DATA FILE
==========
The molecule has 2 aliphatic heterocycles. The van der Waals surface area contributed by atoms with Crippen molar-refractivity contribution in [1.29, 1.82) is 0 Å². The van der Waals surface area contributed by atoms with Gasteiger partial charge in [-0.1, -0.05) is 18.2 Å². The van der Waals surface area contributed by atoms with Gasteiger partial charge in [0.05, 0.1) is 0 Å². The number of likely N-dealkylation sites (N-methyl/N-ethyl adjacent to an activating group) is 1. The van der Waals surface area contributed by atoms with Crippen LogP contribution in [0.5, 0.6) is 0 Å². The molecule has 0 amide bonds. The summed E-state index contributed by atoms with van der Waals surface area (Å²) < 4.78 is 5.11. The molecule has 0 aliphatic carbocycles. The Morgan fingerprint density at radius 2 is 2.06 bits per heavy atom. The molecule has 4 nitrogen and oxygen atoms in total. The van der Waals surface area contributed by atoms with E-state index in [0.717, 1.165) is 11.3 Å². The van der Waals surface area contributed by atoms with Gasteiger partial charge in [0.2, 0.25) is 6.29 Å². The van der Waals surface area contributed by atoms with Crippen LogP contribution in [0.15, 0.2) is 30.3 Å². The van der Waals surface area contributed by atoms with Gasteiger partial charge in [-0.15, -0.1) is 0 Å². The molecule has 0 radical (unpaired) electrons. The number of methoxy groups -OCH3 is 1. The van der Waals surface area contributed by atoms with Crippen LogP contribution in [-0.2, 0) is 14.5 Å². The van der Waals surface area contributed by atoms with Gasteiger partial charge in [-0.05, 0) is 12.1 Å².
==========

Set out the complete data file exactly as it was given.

The molecule has 2 aliphatic heterocycles. The van der Waals surface area contributed by atoms with Crippen molar-refractivity contribution in [1.29, 1.82) is 0 Å². The van der Waals surface area contributed by atoms with Gasteiger partial charge in [-0.1, -0.05) is 18.2 Å². The van der Waals surface area contributed by atoms with Gasteiger partial charge in [0.05, 0.1) is 0 Å². The number of likely N-dealkylation sites (N-methyl/N-ethyl adjacent to an activating group) is 1. The van der Waals surface area contributed by atoms with Crippen LogP contribution in [0.5, 0.6) is 0 Å². The molecule has 0 amide bonds. The summed E-state index contributed by atoms with van der Waals surface area (Å²) < 4.78 is 5.11. The molecule has 0 aliphatic carbocycles. The Morgan fingerprint density at radius 2 is 2.06 bits per heavy atom. The molecule has 4 nitrogen and oxygen atoms in total. The van der Waals surface area contributed by atoms with E-state index in [0.717, 1.165) is 11.3 Å². The van der Waals surface area contributed by atoms with Gasteiger partial charge in [0.2, 0.25) is 6.29 Å². The van der Waals surface area contributed by atoms with Crippen LogP contribution in [0.15, 0.2) is 30.3 Å². The van der Waals surface area contributed by atoms with Gasteiger partial charge in [-0.15, -0.1) is 0 Å². The molecule has 0 radical (unpaired) electrons. The number of methoxy groups -OCH3 is 1. The van der Waals surface area contributed by atoms with Crippen LogP contribution in [-0.2, 0) is 14.5 Å². The van der Waals surface area contributed by atoms with Gasteiger partial charge in [-0.05, 0) is 12.1 Å².